SALT LAKE CITY — The unemployment rate in the Beehive State has dropped to 2.1 percent, which is an all-time low.
But help wanted is at an all-time high.
It’s forced one of the hardest-hit industries of hospitality to rethink a lot of things — especially combined with the pandemic.
Even after many restaurants have upped starting wages, the "now hiring" signs remain. Restaurants are getting creative to survive, according to Utah Restaurant Association President Melva Sine.
“I know restaurant owners are looking to turn to technology and AI to solve some of these challenges that they deal with on a daily basis now. It’s not something the industry wants to do, but when you are lacking a workforce, you've got to come up with alternatives to meet those challenges,” Sine said.
Some are integrating more automation into their kitchens. Others are adopting a different model of service less reliant on a wait staff. Some are even paying daily, Sine said.
“If it helps you to have income on a daily basis, restaurant owners are making it so you can,” said Sine.
In Sandy, restauranteur Michael McHenry knows trying to entice people to work for you is more than just what you’re offering for pay.
But so far, he hasn’t had to adopt automation or paying people daily.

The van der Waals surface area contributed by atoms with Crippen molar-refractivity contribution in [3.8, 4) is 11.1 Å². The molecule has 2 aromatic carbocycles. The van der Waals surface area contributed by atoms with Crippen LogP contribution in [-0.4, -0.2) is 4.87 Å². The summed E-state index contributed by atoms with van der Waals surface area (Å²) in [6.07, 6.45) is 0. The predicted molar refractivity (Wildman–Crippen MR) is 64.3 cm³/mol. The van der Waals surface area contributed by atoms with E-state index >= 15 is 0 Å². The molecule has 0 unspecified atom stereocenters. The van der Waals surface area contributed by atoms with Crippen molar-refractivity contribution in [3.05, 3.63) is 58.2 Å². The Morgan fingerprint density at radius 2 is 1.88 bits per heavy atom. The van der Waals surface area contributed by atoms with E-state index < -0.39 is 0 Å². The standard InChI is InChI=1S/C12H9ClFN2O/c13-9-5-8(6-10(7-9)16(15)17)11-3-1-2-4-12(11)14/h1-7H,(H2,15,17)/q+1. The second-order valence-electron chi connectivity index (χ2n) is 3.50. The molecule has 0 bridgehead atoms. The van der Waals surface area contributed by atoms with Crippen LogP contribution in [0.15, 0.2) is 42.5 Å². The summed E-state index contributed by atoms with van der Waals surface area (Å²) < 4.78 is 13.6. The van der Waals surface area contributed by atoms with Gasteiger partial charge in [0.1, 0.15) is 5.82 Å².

“We’re all dealing with a very competitive and tight labor pool. You've got to step in and invest more — not only in resource and compensation, but in flexibility. Give people a reason to wear your crest and show up at your table and serve your guests,” McHenry said.
He’s one of the few owners that hasn’t had to close at all through the pandemic.
“Servers became delivery drivers, hosts became cooks, cooks became hosts. We kept our team fully vested,” said McHenry.
He credits a lot of that success to having his employees vested in their restaurants.
“It’s unique for us because we’ve always been a company that invests heavily in our people. Not just compensation, but opportunities,” said McHenry.
And over in Murray, Wingers is focusing on the people doing the heavy lifting.
Wingers is not only hiring new employees. They’re also trying to help the employees that already work for them.
During the middle of the pandemic, they implemented a free wellness program for employees, including one-on-one coaching with someone independent of their corporate office.
Abbey Bronzati, who owns Seda Wellness, is contracted by Wingers. She started her service at the beginning of the pandemic.
“Employees have options now more than ever. I saw this great need, and there’s been a shift and companies are trying to prioritize wellness,” said Bronzati. "No matter what industry you’re in, when you are happier in your personal life, that translates into the workplace."
Some restaurants across the country have tried to get rid of tips and offer higher wages. So far in Utah, this isn’t a popular strategy.